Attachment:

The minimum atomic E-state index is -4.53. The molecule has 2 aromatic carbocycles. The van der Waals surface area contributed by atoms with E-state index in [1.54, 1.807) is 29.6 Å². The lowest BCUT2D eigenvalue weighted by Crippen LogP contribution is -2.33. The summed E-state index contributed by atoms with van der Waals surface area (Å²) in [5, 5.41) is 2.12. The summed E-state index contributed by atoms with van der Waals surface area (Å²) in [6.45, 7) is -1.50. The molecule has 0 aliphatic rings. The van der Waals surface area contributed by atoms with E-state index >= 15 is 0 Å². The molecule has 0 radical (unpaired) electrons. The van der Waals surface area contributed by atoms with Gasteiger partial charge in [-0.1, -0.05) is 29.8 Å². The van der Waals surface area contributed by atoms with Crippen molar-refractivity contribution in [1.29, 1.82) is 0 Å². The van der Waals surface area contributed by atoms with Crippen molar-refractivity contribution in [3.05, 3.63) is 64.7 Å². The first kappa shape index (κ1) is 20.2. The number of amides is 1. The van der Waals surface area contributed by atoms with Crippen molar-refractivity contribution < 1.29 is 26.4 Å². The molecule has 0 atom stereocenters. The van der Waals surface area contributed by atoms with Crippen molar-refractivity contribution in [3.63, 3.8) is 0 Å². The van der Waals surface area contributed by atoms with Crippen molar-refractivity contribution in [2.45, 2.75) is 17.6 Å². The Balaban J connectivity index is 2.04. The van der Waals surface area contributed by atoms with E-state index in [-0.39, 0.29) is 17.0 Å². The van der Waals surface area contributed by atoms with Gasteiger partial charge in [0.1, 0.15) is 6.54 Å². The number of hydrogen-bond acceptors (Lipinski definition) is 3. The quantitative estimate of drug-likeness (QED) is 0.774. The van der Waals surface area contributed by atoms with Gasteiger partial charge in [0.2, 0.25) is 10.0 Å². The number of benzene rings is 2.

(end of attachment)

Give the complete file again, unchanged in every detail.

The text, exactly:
The minimum atomic E-state index is -4.53. The molecule has 2 aromatic carbocycles. The van der Waals surface area contributed by atoms with E-state index in [1.54, 1.807) is 29.6 Å². The lowest BCUT2D eigenvalue weighted by Crippen LogP contribution is -2.33. The summed E-state index contributed by atoms with van der Waals surface area (Å²) in [5, 5.41) is 2.12. The summed E-state index contributed by atoms with van der Waals surface area (Å²) in [6.45, 7) is -1.50. The molecule has 0 aliphatic rings. The van der Waals surface area contributed by atoms with E-state index >= 15 is 0 Å². The molecule has 0 radical (unpaired) electrons. The van der Waals surface area contributed by atoms with Gasteiger partial charge in [-0.1, -0.05) is 29.8 Å². The van der Waals surface area contributed by atoms with Crippen molar-refractivity contribution in [1.29, 1.82) is 0 Å². The van der Waals surface area contributed by atoms with Crippen molar-refractivity contribution in [3.05, 3.63) is 64.7 Å². The first kappa shape index (κ1) is 20.2. The number of amides is 1. The van der Waals surface area contributed by atoms with Crippen molar-refractivity contribution < 1.29 is 26.4 Å². The molecule has 0 atom stereocenters. The van der Waals surface area contributed by atoms with Crippen molar-refractivity contribution in [3.63, 3.8) is 0 Å². The van der Waals surface area contributed by atoms with Crippen molar-refractivity contribution in [2.45, 2.75) is 17.6 Å². The Balaban J connectivity index is 2.04. The van der Waals surface area contributed by atoms with E-state index in [-0.39, 0.29) is 17.0 Å². The van der Waals surface area contributed by atoms with Gasteiger partial charge in [0.1, 0.15) is 6.54 Å². The number of hydrogen-bond acceptors (Lipinski definition) is 3. The quantitative estimate of drug-likeness (QED) is 0.774. The van der Waals surface area contributed by atoms with Gasteiger partial charge in [0.2, 0.25) is 10.0 Å². The number of benzene rings is 2.